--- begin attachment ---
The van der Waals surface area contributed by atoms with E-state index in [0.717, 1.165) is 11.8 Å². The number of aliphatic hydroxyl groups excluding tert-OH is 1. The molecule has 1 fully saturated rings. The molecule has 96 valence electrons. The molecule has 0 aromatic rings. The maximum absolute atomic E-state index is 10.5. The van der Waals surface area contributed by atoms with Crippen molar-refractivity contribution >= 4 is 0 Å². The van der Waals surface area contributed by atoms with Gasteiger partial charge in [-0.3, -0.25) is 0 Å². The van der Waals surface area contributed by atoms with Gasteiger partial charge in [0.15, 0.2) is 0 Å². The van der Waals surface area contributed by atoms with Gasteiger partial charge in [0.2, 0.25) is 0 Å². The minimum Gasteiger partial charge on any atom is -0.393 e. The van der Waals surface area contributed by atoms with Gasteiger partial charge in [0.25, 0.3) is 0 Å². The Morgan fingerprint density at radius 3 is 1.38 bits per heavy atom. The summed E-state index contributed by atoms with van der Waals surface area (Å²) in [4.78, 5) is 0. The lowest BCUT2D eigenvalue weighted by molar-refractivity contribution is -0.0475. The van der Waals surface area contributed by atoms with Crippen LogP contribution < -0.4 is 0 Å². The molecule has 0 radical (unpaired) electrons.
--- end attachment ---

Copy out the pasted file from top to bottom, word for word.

The van der Waals surface area contributed by atoms with E-state index in [0.717, 1.165) is 11.8 Å². The number of aliphatic hydroxyl groups excluding tert-OH is 1. The molecule has 1 fully saturated rings. The molecule has 96 valence electrons. The molecule has 0 aromatic rings. The maximum absolute atomic E-state index is 10.5. The van der Waals surface area contributed by atoms with Crippen molar-refractivity contribution >= 4 is 0 Å². The van der Waals surface area contributed by atoms with Gasteiger partial charge in [-0.3, -0.25) is 0 Å². The van der Waals surface area contributed by atoms with Gasteiger partial charge in [0.15, 0.2) is 0 Å². The van der Waals surface area contributed by atoms with Gasteiger partial charge in [0.2, 0.25) is 0 Å². The minimum Gasteiger partial charge on any atom is -0.393 e. The van der Waals surface area contributed by atoms with Gasteiger partial charge in [0.25, 0.3) is 0 Å². The Morgan fingerprint density at radius 3 is 1.38 bits per heavy atom. The summed E-state index contributed by atoms with van der Waals surface area (Å²) in [4.78, 5) is 0. The lowest BCUT2D eigenvalue weighted by molar-refractivity contribution is -0.0475. The van der Waals surface area contributed by atoms with Crippen LogP contribution < -0.4 is 0 Å². The molecule has 0 radical (unpaired) electrons.